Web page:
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Healthy families start with healthy homes. Americans now spend over 90% of their day inside of buildings, whether it is home, school, or work. Building scientists have learned that there is a close connection between the health of a building and the health of its occupants. This is where the "keep it" principles of healthy housing described in the Healthy Housing Principles (HHP) Reference Guide help explain the correlation between building science issues and health conditions.
By keeping a home clean, dry, pest-free, contaminant-free, safe, ventilated, comfortable, and maintained, you can create the healthiest environment for yourself and for your family. These principles are important to anyone who is concerned with how the indoor environment of a home can affect the health and quality of life of its occupants.
The HHP guide includes instructional language, diagrams, and high quality images describing how to pinpoint and address any issues. This helps you draw any connections to issues you might be experiencing in your own home.
As a friendly reminder, BPI Certified Professionals, and particularly Healthy Home Evaluators, are trained in this approach, looking at how improvements throughout your home work together to provide the best results. Find a BPI Certified Professional by using our locator tool.
About the Healthy Housing Principles (HHP) Reference Guide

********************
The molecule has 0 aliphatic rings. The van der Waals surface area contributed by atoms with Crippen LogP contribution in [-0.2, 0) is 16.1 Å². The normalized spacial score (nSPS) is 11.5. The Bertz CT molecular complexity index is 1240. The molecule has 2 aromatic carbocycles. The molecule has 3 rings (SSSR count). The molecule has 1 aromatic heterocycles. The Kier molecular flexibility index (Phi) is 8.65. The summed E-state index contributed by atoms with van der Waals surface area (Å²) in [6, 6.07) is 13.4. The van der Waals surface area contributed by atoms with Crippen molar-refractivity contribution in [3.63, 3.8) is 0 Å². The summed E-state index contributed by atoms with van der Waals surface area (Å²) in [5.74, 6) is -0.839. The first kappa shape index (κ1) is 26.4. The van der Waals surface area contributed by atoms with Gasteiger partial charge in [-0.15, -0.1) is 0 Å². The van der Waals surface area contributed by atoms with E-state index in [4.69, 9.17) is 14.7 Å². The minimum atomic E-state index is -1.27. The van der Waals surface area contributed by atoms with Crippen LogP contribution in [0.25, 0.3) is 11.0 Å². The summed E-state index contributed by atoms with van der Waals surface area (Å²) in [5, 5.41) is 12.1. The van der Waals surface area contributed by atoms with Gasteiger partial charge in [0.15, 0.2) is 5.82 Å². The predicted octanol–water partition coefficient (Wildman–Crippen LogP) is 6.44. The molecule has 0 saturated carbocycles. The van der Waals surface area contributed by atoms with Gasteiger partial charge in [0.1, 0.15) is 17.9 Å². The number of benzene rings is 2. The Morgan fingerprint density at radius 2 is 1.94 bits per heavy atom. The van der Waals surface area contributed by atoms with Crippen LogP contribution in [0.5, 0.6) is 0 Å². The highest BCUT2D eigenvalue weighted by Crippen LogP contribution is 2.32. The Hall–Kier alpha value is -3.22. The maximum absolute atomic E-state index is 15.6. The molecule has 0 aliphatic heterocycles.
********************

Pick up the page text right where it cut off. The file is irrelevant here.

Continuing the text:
Available in both a print and digital version, the HHP teaches the fundamentals of healthy housing, with each chapter focusing on each of the eight "keep it" principles, and providing examples of how not following each principle can contribute to unhealthy housing situations.
"Many of the homes in this country were built before energy and building codes were established, and often suffer from issues such as excessive energy consumption and poor indoor air quality. As we spend more and more of our time inside, there is a growing concern that the indoor environment may be negatively impacting occupant health. The main goal of this new certificate is to help health professionals, product manufacturers, contractors, technicians, students, and countless others recognize risk factors and use this knowledge to fix issues before they lead to major health problems," said Larry Zarker, BPI CEO.